Like I mentioned earlier in this post, the area around Myvatn is very active geothermally. And our next stop was the Namafjall geothermal area. This area doesn’t have a spouting geysir like the one we saw in November 2016 at Geysir, but it pretty much has everything else! You practically have to plug your nose becuase the smell of hydrogen sulfide is so strong.
There was a large bubbling pool (and I’m excited that I figured out how to upload this very short little video for you)
There were fumaroles which look like stacked rocks spitting steam
Here’s a couple closeups of the fumarole and
a photo of Jeff standing in the warm (but smelly) steam it is putting out.
There were mud pots and because of all the sulfur and chemicals in the soil, the terrain was pretty colorful.
What there wasn’t, was no crowds, very little signage and kind of beaten down areas where it was safe to walk. A couple of the very dangerous spots had wooden walkways, but not the over abundance of cautionary signs you’d see in the United States.
The last stop on our tour today is the Myvatn Nature Baths (Jarobooin vio Myvatn). Every town in Iceland has a hot pool, but the Myvatn Nature Baths are said to rival the famous Blue Lagoon. Well, I’ve never been to the Blue Lagoon, but if it’s anything like this…
There are two big pools with rocky walls and a semi-rough pebbly bottom and when you are in it you can see out over the volcanoey countryside. You can see black rock and steaming vents which would make me think twice before taking an unguided walk in the area.(pg 301-311)
Apparently the water here is the naturally heated excess from a nearby geothermal power station. It’s fresh water and relaxing in it was wonderful!! Getting in, was not, however, wonderful. When we visited Iceland previously, we went to another nature bath and we knew the ‘rules.’ First of all, you take off your shoes in the hallway and put them onto racks,a and hope you can remember where you put them.When you check in you get a tag or something with a locker number on it and that’s where you put all your clothes and stuff. Everyone has to shower naked, with soap, before entering the baths; so you put your suit on after you shower. There are women in the locker room to be sure everyone does this. The final step, and, this was not fun today, is scurrying from the exit down outside into the bath. BRRRRRR…. It was windy and cold! But we remembered that the last time, we had also had to content with ice on the walkway in and were happy that it wasn’t that cold. I think we were in the baths about an hour and I could have stayed an hour longer. Tom, Jeff and I walked and floated around, searching out hot spots and made our way to the divider between the two pools. The other pool seemed much cooler than ours, so we stayed put.
When you get out of the pool (reverse freezing run back into the building) you shower to get the sulphury water off you, your suit and out of your hair. Then you have to dry off completely before going to your locker. This keeps the locker room floor nice and dry.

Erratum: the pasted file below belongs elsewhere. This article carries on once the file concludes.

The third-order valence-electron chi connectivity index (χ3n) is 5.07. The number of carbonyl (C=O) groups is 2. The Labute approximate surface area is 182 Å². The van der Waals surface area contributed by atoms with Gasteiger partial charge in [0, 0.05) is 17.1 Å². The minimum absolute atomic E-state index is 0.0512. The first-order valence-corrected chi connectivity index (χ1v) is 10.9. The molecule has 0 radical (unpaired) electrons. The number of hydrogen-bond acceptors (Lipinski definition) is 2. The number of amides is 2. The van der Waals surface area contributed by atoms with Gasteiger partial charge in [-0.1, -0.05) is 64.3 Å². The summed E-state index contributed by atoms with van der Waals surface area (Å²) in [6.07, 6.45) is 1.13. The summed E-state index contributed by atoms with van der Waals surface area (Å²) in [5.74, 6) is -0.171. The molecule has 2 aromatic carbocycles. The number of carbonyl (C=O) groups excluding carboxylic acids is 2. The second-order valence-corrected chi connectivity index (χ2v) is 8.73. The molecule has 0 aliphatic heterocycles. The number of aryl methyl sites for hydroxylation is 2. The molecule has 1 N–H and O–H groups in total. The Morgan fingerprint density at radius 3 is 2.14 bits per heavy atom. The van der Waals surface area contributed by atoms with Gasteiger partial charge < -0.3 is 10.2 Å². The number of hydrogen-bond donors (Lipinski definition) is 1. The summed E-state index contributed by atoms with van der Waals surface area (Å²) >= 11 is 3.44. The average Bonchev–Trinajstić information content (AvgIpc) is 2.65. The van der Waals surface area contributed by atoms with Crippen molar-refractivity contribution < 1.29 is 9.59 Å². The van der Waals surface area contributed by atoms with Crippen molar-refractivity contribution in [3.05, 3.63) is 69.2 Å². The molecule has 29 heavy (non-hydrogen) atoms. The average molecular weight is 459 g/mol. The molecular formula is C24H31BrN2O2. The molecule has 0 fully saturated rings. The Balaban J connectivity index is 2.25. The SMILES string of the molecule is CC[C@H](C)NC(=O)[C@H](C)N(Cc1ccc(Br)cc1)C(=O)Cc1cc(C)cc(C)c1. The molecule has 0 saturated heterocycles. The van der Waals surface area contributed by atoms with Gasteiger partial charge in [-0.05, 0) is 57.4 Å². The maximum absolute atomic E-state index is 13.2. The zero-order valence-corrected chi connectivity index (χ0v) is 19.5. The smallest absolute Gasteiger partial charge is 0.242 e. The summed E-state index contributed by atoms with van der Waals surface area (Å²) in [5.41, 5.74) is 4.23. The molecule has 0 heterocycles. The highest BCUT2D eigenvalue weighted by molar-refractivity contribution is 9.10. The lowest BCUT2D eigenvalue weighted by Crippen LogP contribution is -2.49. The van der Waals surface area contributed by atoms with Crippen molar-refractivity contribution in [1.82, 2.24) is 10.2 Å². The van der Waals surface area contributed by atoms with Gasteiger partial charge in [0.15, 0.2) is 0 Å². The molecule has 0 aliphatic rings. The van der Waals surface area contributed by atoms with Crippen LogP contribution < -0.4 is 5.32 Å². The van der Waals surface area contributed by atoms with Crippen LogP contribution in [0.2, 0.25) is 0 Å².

Oh, so relaxing!! Because I knew we’d been hitting some thermal pools, I packed our waterproof beach bag and everyone’s suits, water shoes, shampoo, hairbrushes were in there for easy handling. I let Jeff and Tom take the bag since there were two of them. Jeff said carrying the gaudy striped beach bag didn’t make him feel very manly. LOL
Speaking of bags, between the three of us we have 3 backpacks, a camera bag and a beach bag. Tom bought a few things at this stop and when he added that bag to our stash, which took up all the space between the driver and passenger seat, Number 1 said “More bags?! You have so many bags!?”
As we start our return trip to Akureyri, Number 1 points out our hotel. Super nice of him and know we know we’ll easily find it. He talks about Myvatn while driving. Myvatn is famous not only for the geothermal aspects of the area, but also for the “midges”. You know, midges, teeny tiny aquatic flying bugs? Well, in the summer here everyone (locals and tourists) wear nets over their heads to keep the midges out of their ears, mouths and noses. They don’t bite, but apparently there are massive swarms of them that even make driving difficult as they obliterate windshields when you drive into a swarm. Ick.
Soon we’re back in Akureyri and as Number 1 drives away, Jeff and I walk up to the guesthouse. We’re hoping that the front door is still unlocked and we can use the bathroom. It is and we do! Then, we walk back down the hill a ways to the Vinbuden (liquor store) to stock up before we hit the road.
Jeff is driving, Tom is riding shotgun and I’m in the back and we retrace our steps back to Myvatn and the Foss hotel.
Wow! This hotel is super nice and modern (and expensive). There is a fancy lobby with a nice restaurant and bar, and elevator and on the second floor where we are, there is a sauna. The door locks are electronic keys which are very common in the US, but not in Iceland. Tom’s room is just down the hall from ours and we all have a very nice view of the pseudo-craters. The wind has picked up and it is cold out as we lug our stuff in.
As I mentioned earlier, there is not a “town” in Myvatn, so no nearby restaurant except the hotel eatery. We check the menu, expensive! Always prepared, we regroup in Jeff and my room and enjoy our inexpensive ‘just add water’ dinners.
We don’t have any plans for tomorrow, but please check in to see what we’ve been up to.